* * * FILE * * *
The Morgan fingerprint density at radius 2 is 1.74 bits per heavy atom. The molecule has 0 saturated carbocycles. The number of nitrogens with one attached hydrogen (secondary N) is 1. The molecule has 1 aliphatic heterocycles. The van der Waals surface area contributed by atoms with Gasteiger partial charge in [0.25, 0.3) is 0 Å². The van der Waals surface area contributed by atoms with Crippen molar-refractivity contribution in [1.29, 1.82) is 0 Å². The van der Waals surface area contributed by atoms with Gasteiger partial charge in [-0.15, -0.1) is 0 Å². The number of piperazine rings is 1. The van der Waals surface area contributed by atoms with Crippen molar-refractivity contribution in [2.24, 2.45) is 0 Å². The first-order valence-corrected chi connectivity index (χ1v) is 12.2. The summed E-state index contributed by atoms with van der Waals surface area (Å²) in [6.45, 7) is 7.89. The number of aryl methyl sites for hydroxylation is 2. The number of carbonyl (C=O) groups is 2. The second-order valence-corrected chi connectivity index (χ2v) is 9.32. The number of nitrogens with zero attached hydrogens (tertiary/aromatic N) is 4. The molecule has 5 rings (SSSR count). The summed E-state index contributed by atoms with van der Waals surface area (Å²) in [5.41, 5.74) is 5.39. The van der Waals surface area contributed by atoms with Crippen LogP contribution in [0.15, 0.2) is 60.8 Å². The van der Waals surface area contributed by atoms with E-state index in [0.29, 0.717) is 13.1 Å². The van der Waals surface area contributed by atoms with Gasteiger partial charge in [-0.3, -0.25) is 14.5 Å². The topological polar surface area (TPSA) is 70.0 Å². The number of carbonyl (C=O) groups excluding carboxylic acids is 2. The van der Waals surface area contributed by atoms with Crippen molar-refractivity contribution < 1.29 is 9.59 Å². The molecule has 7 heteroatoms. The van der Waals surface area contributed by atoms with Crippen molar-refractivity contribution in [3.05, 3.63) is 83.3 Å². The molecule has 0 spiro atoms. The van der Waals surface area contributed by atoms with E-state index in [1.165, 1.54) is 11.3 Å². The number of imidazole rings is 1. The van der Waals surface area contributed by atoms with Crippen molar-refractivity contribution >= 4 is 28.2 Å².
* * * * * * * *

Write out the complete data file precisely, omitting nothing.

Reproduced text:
The Morgan fingerprint density at radius 2 is 1.74 bits per heavy atom. The molecule has 0 saturated carbocycles. The number of nitrogens with one attached hydrogen (secondary N) is 1. The molecule has 1 aliphatic heterocycles. The van der Waals surface area contributed by atoms with Gasteiger partial charge in [0.25, 0.3) is 0 Å². The van der Waals surface area contributed by atoms with Crippen molar-refractivity contribution in [1.29, 1.82) is 0 Å². The van der Waals surface area contributed by atoms with Gasteiger partial charge in [-0.15, -0.1) is 0 Å². The number of piperazine rings is 1. The van der Waals surface area contributed by atoms with Crippen molar-refractivity contribution in [2.24, 2.45) is 0 Å². The first-order valence-corrected chi connectivity index (χ1v) is 12.2. The summed E-state index contributed by atoms with van der Waals surface area (Å²) in [6.45, 7) is 7.89. The number of aryl methyl sites for hydroxylation is 2. The number of carbonyl (C=O) groups is 2. The second-order valence-corrected chi connectivity index (χ2v) is 9.32. The number of nitrogens with zero attached hydrogens (tertiary/aromatic N) is 4. The molecule has 5 rings (SSSR count). The summed E-state index contributed by atoms with van der Waals surface area (Å²) in [5.41, 5.74) is 5.39. The van der Waals surface area contributed by atoms with Crippen LogP contribution in [0.15, 0.2) is 60.8 Å². The van der Waals surface area contributed by atoms with E-state index in [0.29, 0.717) is 13.1 Å². The van der Waals surface area contributed by atoms with Gasteiger partial charge in [-0.3, -0.25) is 14.5 Å². The topological polar surface area (TPSA) is 70.0 Å². The number of carbonyl (C=O) groups excluding carboxylic acids is 2. The van der Waals surface area contributed by atoms with Crippen molar-refractivity contribution < 1.29 is 9.59 Å². The molecule has 7 heteroatoms. The van der Waals surface area contributed by atoms with Crippen molar-refractivity contribution in [3.05, 3.63) is 83.3 Å². The molecule has 0 spiro atoms. The van der Waals surface area contributed by atoms with E-state index in [1.165, 1.54) is 11.3 Å². The number of imidazole rings is 1. The van der Waals surface area contributed by atoms with Crippen molar-refractivity contribution >= 4 is 28.2 Å².